MusicChica
All of the hard work you have done for this comp is just that---DONE.
Trust me when I tell you that your muscle memory is there. I skipped an Ohio Star Ball for just that reason. But I went and watched my competitors. And I learned a very valuable lesson. WE ALL MAKE MISTAKES!!
One of my competitors never took a heel lead in tango.
One of my competitors looked at the floor all the time.
One of my competitors danced on a flat foot.
In other words, everyone makes mistakes--we just don't see them. Everyone has issues it comes down to great acting and "selling" everything yu do as just exactly what you wanted to do!
Enjoy the dancing (I know this is easier said than done)--just try.
And let us know how it went---pm me if you need to.
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ttd
Open Bronze
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Posts: 642


« Reply #12 on: July 06, 2009, 10:06:44 PM »

I've never been one of those people that feels like she makes huge amounts of progress.  In fact, I'm not sure I feel any big changes between now and a year ago.  That said, I think my biggest problem is that I've got this event (competition) looming over my head in 2 1/2 weeks, and it's stressing me out.  I just feel like I don't measure up at all to the people I'll be competing against, and am wondering why I'm even bothering.  I guess we'll see if that changes after the comp...I don't know what I'll do if it doesn't. Undecided
MusicChica
All of the hard work you have done for this comp is just that---DONE.
Trust me when I tell you that your muscle memory is there. I skipped an Ohio Star Ball for just that reason. But I went and watched my competitors. And I learned a very valuable lesson. WE ALL MAKE MISTAKES!!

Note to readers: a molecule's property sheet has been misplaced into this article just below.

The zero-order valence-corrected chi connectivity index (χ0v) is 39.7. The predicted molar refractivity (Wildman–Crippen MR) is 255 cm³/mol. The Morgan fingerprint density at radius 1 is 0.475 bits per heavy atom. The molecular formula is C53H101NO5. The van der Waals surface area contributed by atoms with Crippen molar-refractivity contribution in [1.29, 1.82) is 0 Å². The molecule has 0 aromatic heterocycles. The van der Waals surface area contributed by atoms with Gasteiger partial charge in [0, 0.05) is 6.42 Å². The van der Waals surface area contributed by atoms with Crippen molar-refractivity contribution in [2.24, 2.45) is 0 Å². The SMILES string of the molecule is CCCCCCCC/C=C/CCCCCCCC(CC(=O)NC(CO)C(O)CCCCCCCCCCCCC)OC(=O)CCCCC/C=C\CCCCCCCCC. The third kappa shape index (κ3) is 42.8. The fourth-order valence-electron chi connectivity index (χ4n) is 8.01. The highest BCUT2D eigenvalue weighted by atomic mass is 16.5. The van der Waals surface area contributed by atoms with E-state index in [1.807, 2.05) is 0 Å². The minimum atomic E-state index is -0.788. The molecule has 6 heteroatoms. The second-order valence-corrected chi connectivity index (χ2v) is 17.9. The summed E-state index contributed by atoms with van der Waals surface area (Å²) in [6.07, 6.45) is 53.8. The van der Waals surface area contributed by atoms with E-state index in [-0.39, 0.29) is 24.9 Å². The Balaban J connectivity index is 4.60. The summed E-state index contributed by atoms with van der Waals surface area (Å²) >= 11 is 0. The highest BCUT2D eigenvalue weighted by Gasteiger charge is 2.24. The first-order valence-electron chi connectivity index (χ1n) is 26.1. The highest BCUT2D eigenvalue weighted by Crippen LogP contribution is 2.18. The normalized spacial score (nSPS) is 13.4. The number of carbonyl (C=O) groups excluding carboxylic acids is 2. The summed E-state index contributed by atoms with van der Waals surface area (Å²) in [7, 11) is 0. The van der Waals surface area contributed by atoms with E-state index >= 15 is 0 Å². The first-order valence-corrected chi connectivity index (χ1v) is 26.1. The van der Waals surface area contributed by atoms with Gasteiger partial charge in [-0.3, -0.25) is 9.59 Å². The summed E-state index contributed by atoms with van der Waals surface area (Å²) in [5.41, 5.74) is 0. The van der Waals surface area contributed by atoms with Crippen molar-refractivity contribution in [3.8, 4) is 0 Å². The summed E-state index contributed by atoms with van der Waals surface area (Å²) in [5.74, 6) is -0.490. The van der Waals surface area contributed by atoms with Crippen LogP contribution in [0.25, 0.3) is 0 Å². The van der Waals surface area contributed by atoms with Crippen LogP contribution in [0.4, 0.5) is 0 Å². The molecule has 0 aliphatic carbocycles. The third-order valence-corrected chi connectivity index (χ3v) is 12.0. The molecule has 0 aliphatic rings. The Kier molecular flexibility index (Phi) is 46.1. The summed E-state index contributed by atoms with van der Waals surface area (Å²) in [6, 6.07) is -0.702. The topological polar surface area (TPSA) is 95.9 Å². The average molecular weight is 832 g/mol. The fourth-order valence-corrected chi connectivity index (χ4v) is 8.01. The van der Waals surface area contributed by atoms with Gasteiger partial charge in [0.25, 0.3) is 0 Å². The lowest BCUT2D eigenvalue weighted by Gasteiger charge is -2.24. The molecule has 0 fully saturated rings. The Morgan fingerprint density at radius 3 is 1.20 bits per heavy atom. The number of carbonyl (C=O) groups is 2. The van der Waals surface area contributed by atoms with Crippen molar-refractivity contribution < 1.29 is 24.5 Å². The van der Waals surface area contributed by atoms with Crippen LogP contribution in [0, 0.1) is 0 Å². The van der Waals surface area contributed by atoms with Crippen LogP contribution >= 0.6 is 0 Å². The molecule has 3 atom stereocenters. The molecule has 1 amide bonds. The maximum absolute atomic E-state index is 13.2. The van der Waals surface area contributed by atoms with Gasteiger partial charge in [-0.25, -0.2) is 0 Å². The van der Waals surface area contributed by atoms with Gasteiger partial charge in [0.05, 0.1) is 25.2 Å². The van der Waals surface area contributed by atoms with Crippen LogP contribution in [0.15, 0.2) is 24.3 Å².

One of my competitors never took a heel lead in tango.
One of my competitors looked at the floor all the time.
One of my competitors danced on a flat foot.
In other words, everyone makes mistakes--we just don't see them. Everyone has issues it comes down to great acting and "selling" everything yu do as just exactly what you wanted to do!
Enjoy the dancing (I know this is easier said than done)--just try.
And let us know how it went---pm me if you need to.
That's a good point. I was supposed to compete once against a lady who used to beat me whenever she danced down into my age group. I watched her doing an event I wasn't in the night before and I saw quite a few things I didn't like in her dancing. I beat next day.
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elisedance
Administrator
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ee


« Reply #13 on: July 07, 2009, 01:54:07 AM »

don't be afraid to say to your teacher that you want a change. technique can be very boring. so when things like "hitting the wall" happened, ask your teacher if he/she can just "spin you a round". forget about a control, balance, technique ....... ask him/her if he/she can put your favorite music and just dance.  Wink 

I just saw this and thought its great advice and needs to be repeated.  Its also the bane of pro/am - you get lessons but too often you just don't get to dance - the time is too precious and I think that really affects how you look at a competition.

IMO all pro/am teachers should also make themselves available for social dancing once a week.  It should be a part of the lesson fee - but thats just me.
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Dora-Satya Veda
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« Reply #14 on: July 07, 2009, 05:34:05 AM »

Asking myself, "is there a better way?" got me to question the status quo instead of accepting it. 

That is exactly the question that changed and changes my life forever in every aspect of life. Every time I hit any kind of wall that is the first question that comes to mind. Then after the question “is there a better way”, comes the statement “there must be a better way, now I just have to find it”.

DSV